Between 10 and 11 this morning I set off with Vose and Lloyd, and Clark, and arrived at Plymouth, before 2 in the afternoon. We found Sever and Henry Warren as soon as we arrived, and dined with them at a Mr. Russells; I paid a visit to Mrs. Thomas, and pass’d the afternoon at Warren’s chamber. We drank tea at Mr. Russell’s: he has two fine Sisters; one of them remarkably handsome. After tea we adjourned to Bartlett’s tavern, where we amused ourselves with cards till 11 at night and then went to supper. The company consisted of Captain Thomas, Mr. Russell, H. Warren, Sever, Vose Lloyd, and me. After supper the glass circulated so briskly, that one of the Company, became immensely foolish. Cards were again proposed; at three in the morning the travellers retired, and left the other four at whist, where they continued, till an hour after Sun rise.
At nine this morning we left Plymouth, and proceeded with Sever, and Warren, to Kingston. They had been up the whole night, and we were upon the run, the greatest part of the two last nights; we were consequently very much worn out and fatigued. Just as we arrived at Mr. Sever’s in Kingston, we found the President and his Lady, going from there. We rambled about before and after dinner: and finally kept ourselves awake, with backgammon and whist till 9 o’clock, after which we retired to bed.
Snow’d quite fast this morning, and the weather was very cold. Between 10 and 11 however we departed from Kingston, and arrived a little before two at Cushing’s tavern in Hingham, where we dined, after which we proceeded forward; I stopp’d at Dr. Tufts’s, where I found, my brothers and Cousin. At about Sunset I started again, and got home, just after dark. I then heard of a terrible fire, which happened in Boston last night,1 and consumed an hundred buildings among which three or four belonging to Mrs. Amory, the mother of an amiable classmate of mine, whose misfortune I peculiarly lament.
1. The fire was centered along Orange (now Washington) Street near Beach Street in what was then the southern part of Boston. The fire’s destructiveness was eclipsed up to that time only by the great fires of 1711 and 1760 (Independent Chronicle, 26 April).
Somewhat fatigued in consequence of my journey: for which reason, I did not go to meeting to hear Mr. Taft1 comment upon the scriptures. Was at the office, writing the greatest part of the day.
1. Moses Taft, minister of the south precinct of Braintree (now Randolph) (Sibley-Shipton, Harvard Graduates description begins John Langdon Sibley and Clifford K. Shipton, Biographical Sketches of Graduates of Harvard University in Cambridge, Massachusetts, Cambridge and Boston, 1873- . description ends , 13:135–136).
Rambling about with my gun all the forenoon; but with little success: went and dined at my uncle Quincy’s and pass’d the afternoon there: when I return’d I found Mrs. Warren, had been at Mr. Cranch’s; with her Son.
Weather very dry.
Very warm this forenoon. After dinner, I had just set out with my aunt to go down to Mr. Beale’s in Dorchester, when we met Mrs. Williams, and her daughter in a Chaise; we returned, and about ten minutes after Mrs. Beale, and Miss Mayhew, with Ben and Miss Street, came in. Mrs. and Miss Williams propose passing the night here.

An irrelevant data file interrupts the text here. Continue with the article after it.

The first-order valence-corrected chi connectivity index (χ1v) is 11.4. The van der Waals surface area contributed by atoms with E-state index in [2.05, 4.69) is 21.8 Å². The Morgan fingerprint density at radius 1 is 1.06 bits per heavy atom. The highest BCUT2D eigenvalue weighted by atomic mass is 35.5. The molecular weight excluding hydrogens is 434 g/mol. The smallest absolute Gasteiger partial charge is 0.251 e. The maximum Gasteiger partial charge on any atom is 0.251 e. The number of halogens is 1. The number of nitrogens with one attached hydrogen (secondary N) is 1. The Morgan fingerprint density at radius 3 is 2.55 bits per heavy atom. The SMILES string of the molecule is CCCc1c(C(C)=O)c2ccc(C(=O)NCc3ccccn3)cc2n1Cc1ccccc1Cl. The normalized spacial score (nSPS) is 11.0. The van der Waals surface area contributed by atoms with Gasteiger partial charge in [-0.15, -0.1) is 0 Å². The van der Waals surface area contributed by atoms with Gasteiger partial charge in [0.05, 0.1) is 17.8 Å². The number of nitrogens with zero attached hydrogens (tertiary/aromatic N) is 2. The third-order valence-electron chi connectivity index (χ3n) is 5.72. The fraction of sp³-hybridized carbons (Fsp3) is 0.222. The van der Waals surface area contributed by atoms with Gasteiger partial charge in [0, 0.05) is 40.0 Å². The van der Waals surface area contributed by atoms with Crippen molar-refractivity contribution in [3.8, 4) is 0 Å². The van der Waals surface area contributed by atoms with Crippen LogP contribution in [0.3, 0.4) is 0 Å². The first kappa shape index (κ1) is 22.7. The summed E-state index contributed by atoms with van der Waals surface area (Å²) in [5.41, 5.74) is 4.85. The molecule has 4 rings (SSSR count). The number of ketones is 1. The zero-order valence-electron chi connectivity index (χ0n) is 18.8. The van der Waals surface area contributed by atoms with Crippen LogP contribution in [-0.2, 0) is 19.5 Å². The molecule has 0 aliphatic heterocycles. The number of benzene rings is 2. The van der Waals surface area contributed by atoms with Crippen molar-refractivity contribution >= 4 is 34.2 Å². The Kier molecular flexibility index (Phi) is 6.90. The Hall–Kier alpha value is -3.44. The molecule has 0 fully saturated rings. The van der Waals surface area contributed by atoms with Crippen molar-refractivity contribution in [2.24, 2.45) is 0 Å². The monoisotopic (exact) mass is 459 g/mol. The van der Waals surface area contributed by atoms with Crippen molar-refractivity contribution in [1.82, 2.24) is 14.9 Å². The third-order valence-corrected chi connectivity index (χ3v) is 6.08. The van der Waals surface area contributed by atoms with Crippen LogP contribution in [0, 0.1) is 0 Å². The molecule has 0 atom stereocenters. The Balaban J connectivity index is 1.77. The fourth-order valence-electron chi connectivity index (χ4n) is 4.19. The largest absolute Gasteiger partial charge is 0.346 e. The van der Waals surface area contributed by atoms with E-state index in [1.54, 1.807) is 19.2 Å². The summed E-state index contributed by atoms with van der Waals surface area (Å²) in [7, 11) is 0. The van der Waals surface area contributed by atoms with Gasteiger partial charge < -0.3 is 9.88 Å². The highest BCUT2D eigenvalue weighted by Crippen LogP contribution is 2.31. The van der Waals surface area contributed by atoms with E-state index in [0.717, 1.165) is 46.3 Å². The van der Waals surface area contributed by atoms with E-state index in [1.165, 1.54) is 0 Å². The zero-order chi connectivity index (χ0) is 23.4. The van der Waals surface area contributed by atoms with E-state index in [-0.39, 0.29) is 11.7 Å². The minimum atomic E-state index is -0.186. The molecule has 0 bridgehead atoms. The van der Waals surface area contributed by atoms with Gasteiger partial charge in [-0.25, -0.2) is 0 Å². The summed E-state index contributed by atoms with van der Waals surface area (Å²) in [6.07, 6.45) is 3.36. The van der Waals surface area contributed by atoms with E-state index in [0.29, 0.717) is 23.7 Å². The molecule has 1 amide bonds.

The other young gentlemen, went off at about 8 o’clock: I waited about an hour longer, in order to accompany Mrs. Williams. Stopp’d about a quarter of an hour at Genl. Warren’s, and arrived at College before 12: found very few of the students arrived; pass’d the evening at Mr. Dana’s: he is still upon the recovery, but not very fast.
Walter Hunnewell,1 will be 18 the 10th. of next August. His misfortune is to have been born in low life, and to have been kept in it to this day. The company which his education necessarily led him into has been such as students are not used to keep; and his Classmates, consequently treat him with the most perfect neglect: as a scholar he is remarkable on neither side; and his genius appears suited to the condition in which he was born; he is a mere cypher in the Class, and was it not for the public exercices which he is obliged to attend; I should never have known there was such a person in College.
1. Hunnewell later became a physician and practiced in Watertown (James Frothingham Hunnewell, Hunnewell: Chiefly Six Generations in Massachusetts, [Cambridge], 1900, p. 30–31).
The students return, slowly. Cranch went back to Braintree last night. Clark arrived from Plymouth, where he left Sever and Fiske. Rain’d almost all the forenoon, and cleared up at about dinner time.
Joseph Jackson1 of Brookline was 19 the 27th. of last October. His countenance is of a brown inexpressive cast, and his face is as perfect a blank, as his mind. His eyes are black, and always in an unmeaning stare. He is extremely dull of apprehension, and possesses no other talent, than that of pouring forth with profusion the language of Billingsgate. If I was called to point out the smallest genius in the Class, I should show him: if the most indolent and negligent student, he would be the man: but at the same time I must do him the justice to say he is not vicious; and when all the faults which a man has, may be attributed to nature, perhaps we ought not to find fault with him. Died. August. 1790.2
1. Jackson later studied medicine with his uncle, Dr. Clement Jackson, and with Ammi Cutter in Portsmouth, N.H. (John Pierce, Reminiscences of Forty Years . . . in Brookline, Boston, 1837, p. 33; Russell Leigh Jackson, “John Jackson and Some of His Descendants,” NEHGR, description begins New England Historical and Genealogical Register. description ends 97:9 [Jan. 1943]).
2. Added at a later date.